2018 Lifetime Achievement Award: James A. Leonard, Jr., MD
The Lifetime Achievement Award is AANEM’s highest honor, and for 2018, AANEM is proud to announce James A. Leonard, Jr., MD, as its recipient. This award recognizes an AANEM member who has been a major contributor in the fields of neuromuscular and electrodiagnostic medicine through teaching, research, and scholarly publications.
“Following this summer experience, my intent was still to be a pediatrician. However, as I went through clinical rotations in my third and fourth years, I began working with patients who had considerable rehabilitation needs. I found that many of my medical colleagues did not see these needs or were not concerned about their patients’ needs in this area,” Dr. Leonard recalled.
That is when he began to see PMR as an attractive field of medicine.
“What I liked most was the fact that I would be able to follow my patients from cradle through adulthood to their passing from life. Ultimately, what finally convinced me to do PMR was a young 14 year old C2 ASIA spinal cord injury patient whom I was able to care for as a senior medical student. I have had the honor of working with some of the same patients now for the last 50 years -- since the early beginnings of my career as a student in the PMR department at the University of Michigan,” said Dr. Leonard.
Upon completion of Dr. Leonard’s PMR training at UM, he entered active duty in the Army. He had the opportunity to work with amputees while he served in active duty for 3 years.
“The amputee population I worked with on active duty were two groups: the younger ones included the Vietnam era active duty and veteran soldiers; the older ones were military retirees some of whom were World War II and Korean War veterans. Others were retirees who needed amputations due to complications from diabetes or vascular disease,” he explained.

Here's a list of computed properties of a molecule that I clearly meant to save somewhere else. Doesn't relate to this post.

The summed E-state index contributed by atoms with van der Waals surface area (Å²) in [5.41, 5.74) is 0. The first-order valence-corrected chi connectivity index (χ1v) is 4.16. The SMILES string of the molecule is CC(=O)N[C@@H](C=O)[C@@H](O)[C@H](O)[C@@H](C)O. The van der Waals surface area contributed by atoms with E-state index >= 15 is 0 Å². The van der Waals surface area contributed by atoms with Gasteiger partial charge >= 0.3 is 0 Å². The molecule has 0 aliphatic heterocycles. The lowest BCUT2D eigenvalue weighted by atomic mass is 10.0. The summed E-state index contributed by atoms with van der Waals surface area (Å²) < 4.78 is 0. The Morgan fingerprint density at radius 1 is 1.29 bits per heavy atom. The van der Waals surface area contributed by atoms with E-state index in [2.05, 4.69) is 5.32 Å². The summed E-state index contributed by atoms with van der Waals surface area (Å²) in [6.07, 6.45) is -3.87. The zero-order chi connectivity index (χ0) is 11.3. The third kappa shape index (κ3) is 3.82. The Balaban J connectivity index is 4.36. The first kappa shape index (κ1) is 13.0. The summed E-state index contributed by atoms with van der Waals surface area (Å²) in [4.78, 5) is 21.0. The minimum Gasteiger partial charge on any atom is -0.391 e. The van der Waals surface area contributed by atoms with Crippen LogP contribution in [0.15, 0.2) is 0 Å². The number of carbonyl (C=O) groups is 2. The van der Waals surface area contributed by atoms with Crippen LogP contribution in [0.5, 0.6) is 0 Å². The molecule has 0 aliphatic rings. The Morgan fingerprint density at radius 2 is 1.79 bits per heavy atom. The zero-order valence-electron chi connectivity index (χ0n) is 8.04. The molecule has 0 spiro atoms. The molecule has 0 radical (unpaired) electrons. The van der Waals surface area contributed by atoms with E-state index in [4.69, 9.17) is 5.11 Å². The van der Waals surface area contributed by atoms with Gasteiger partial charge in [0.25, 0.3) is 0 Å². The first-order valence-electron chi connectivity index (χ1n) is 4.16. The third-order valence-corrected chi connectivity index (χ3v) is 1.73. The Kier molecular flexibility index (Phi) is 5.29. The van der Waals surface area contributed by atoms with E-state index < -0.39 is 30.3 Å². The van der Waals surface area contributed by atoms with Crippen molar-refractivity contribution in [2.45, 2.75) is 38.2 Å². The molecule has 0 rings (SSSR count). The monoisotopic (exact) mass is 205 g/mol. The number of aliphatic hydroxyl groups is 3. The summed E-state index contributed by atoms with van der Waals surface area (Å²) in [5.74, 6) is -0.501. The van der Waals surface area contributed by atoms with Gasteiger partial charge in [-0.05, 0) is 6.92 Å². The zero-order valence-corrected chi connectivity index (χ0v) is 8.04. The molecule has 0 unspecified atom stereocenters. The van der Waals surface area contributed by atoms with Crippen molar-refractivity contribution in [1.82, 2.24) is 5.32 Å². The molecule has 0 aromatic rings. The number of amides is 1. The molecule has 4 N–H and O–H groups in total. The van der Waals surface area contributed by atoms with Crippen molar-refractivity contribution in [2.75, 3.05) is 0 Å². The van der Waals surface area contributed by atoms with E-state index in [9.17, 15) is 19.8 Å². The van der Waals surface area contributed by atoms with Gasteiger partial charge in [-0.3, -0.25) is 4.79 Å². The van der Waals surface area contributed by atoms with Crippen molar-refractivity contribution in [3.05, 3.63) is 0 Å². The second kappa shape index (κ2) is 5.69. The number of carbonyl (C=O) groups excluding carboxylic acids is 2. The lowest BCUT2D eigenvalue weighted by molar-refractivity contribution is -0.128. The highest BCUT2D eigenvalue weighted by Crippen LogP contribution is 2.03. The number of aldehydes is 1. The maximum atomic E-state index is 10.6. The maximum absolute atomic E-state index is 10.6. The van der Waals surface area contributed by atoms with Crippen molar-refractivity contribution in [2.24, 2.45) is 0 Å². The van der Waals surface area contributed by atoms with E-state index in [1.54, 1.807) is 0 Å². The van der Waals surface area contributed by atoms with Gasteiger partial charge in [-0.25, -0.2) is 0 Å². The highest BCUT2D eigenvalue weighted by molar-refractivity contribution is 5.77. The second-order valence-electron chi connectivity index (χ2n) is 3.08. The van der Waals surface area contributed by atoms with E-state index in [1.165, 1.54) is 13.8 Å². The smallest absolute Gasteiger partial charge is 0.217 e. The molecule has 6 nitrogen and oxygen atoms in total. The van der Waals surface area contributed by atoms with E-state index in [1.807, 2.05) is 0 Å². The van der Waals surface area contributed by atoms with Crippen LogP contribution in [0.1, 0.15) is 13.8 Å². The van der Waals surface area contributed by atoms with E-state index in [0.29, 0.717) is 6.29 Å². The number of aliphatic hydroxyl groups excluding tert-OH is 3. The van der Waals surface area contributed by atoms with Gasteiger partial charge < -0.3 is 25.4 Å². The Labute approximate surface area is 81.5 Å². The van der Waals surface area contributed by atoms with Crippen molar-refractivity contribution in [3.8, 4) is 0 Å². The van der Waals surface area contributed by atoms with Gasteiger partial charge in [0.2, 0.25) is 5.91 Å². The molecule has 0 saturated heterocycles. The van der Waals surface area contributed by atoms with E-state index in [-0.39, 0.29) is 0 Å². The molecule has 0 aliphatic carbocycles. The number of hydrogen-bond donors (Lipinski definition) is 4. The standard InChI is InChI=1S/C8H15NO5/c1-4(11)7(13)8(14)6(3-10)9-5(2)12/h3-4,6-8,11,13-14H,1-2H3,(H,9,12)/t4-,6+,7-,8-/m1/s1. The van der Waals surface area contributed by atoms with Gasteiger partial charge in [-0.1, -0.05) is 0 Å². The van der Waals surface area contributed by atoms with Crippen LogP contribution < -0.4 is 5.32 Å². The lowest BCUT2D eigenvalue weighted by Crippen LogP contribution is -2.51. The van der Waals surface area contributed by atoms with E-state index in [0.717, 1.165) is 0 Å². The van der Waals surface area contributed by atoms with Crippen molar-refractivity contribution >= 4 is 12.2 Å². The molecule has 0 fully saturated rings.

“Our goal for those with limb loss is to be able to provide each individual with the tools they need or want to resume their lives in a manner that allows them to achieve their goals and dreams. Sometime we succeed and sometimes we don’t, but we continue to try.”
Dr. Leonard says that the military population with limb loss has the same fears, apprehension, hopes, and dreams about their future as civilian amputees.
“All amputees seem to experience a camaraderie because of their limb loss. The difference was the special camaraderie the young soldiers shared from nature of their injuries to their rehabilitation. I think this was due to common experiences of combat and their acute medical care inpatient rehabilitation often done as a group where they supported and encouraged each other. This is different than the typical rehabilitation program for civilian amputees which is most often done in a non-group outpatient setting.”
Dr. Leonard served in the military reserves for 17 years after active duty. His work rehabilitating military and civilian patients with amputations has earned him the reputation as one of the foremost authorities on the subject. He has coedited texts, written multiple works, given hundreds of lectures, presented at board review conferences, and participated in research. He has received multiple teaching awards from UM and has been the recipient of the Distinguished Clinician Award from the American Academy of Physical Medicine and Rehabilitation (AAPMR).